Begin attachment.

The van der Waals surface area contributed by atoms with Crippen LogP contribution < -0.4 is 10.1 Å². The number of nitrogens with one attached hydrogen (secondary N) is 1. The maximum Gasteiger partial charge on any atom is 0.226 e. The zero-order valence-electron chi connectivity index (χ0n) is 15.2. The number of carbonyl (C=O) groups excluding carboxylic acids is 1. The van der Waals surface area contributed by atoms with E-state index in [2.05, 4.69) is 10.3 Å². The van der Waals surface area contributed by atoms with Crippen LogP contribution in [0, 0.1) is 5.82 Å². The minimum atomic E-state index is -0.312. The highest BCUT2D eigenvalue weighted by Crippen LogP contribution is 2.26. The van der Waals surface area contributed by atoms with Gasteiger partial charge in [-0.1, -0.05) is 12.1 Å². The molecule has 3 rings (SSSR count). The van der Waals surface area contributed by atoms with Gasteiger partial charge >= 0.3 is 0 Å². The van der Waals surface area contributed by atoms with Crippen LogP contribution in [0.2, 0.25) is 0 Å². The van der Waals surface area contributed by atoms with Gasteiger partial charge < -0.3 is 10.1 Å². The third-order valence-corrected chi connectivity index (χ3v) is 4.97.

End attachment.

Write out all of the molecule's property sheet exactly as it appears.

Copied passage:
The van der Waals surface area contributed by atoms with Crippen LogP contribution < -0.4 is 10.1 Å². The number of nitrogens with one attached hydrogen (secondary N) is 1. The maximum Gasteiger partial charge on any atom is 0.226 e. The zero-order valence-electron chi connectivity index (χ0n) is 15.2. The number of carbonyl (C=O) groups excluding carboxylic acids is 1. The van der Waals surface area contributed by atoms with E-state index in [2.05, 4.69) is 10.3 Å². The van der Waals surface area contributed by atoms with Crippen LogP contribution in [0, 0.1) is 5.82 Å². The minimum atomic E-state index is -0.312. The highest BCUT2D eigenvalue weighted by Crippen LogP contribution is 2.26. The van der Waals surface area contributed by atoms with Gasteiger partial charge in [-0.1, -0.05) is 12.1 Å². The molecule has 3 rings (SSSR count). The van der Waals surface area contributed by atoms with Gasteiger partial charge >= 0.3 is 0 Å². The van der Waals surface area contributed by atoms with Crippen LogP contribution in [0.2, 0.25) is 0 Å². The van der Waals surface area contributed by atoms with Gasteiger partial charge < -0.3 is 10.1 Å². The third-order valence-corrected chi connectivity index (χ3v) is 4.97.